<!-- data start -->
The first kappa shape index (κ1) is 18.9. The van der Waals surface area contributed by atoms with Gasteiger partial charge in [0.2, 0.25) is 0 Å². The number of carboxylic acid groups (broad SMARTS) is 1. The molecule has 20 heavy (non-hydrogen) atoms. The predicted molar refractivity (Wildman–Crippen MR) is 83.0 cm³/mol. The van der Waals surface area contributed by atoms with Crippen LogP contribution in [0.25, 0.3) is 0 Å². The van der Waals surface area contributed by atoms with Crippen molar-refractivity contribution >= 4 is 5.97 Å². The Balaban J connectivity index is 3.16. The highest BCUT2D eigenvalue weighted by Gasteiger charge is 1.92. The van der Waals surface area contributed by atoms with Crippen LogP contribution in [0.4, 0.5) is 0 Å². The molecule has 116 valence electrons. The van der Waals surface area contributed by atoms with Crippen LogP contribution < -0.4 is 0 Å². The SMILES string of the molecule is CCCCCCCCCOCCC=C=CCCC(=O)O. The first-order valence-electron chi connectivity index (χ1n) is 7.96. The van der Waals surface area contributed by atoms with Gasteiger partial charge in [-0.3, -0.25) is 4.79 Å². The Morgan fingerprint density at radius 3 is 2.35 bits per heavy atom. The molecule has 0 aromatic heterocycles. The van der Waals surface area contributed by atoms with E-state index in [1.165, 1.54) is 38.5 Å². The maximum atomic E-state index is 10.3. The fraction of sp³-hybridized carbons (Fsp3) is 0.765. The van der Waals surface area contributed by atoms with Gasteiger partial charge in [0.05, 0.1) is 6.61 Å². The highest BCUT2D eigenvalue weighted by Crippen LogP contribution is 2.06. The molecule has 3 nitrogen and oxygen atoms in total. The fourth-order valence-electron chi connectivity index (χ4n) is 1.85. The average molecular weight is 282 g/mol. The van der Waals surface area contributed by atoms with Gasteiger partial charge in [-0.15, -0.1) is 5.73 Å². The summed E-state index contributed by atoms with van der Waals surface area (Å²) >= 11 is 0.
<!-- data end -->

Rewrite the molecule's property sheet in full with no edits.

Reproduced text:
The first kappa shape index (κ1) is 18.9. The van der Waals surface area contributed by atoms with Gasteiger partial charge in [0.2, 0.25) is 0 Å². The number of carboxylic acid groups (broad SMARTS) is 1. The molecule has 20 heavy (non-hydrogen) atoms. The predicted molar refractivity (Wildman–Crippen MR) is 83.0 cm³/mol. The van der Waals surface area contributed by atoms with Crippen LogP contribution in [0.25, 0.3) is 0 Å². The van der Waals surface area contributed by atoms with Crippen molar-refractivity contribution >= 4 is 5.97 Å². The Balaban J connectivity index is 3.16. The highest BCUT2D eigenvalue weighted by Gasteiger charge is 1.92. The van der Waals surface area contributed by atoms with Crippen LogP contribution in [0.4, 0.5) is 0 Å². The molecule has 116 valence electrons. The van der Waals surface area contributed by atoms with Crippen LogP contribution < -0.4 is 0 Å². The SMILES string of the molecule is CCCCCCCCCOCCC=C=CCCC(=O)O. The first-order valence-electron chi connectivity index (χ1n) is 7.96. The van der Waals surface area contributed by atoms with Gasteiger partial charge in [-0.3, -0.25) is 4.79 Å². The Morgan fingerprint density at radius 3 is 2.35 bits per heavy atom. The molecule has 0 aromatic heterocycles. The van der Waals surface area contributed by atoms with E-state index in [1.165, 1.54) is 38.5 Å². The maximum atomic E-state index is 10.3. The fraction of sp³-hybridized carbons (Fsp3) is 0.765. The van der Waals surface area contributed by atoms with Gasteiger partial charge in [0.05, 0.1) is 6.61 Å². The highest BCUT2D eigenvalue weighted by Crippen LogP contribution is 2.06. The molecule has 3 nitrogen and oxygen atoms in total. The fourth-order valence-electron chi connectivity index (χ4n) is 1.85. The average molecular weight is 282 g/mol. The van der Waals surface area contributed by atoms with Gasteiger partial charge in [-0.15, -0.1) is 5.73 Å². The summed E-state index contributed by atoms with van der Waals surface area (Å²) >= 11 is 0.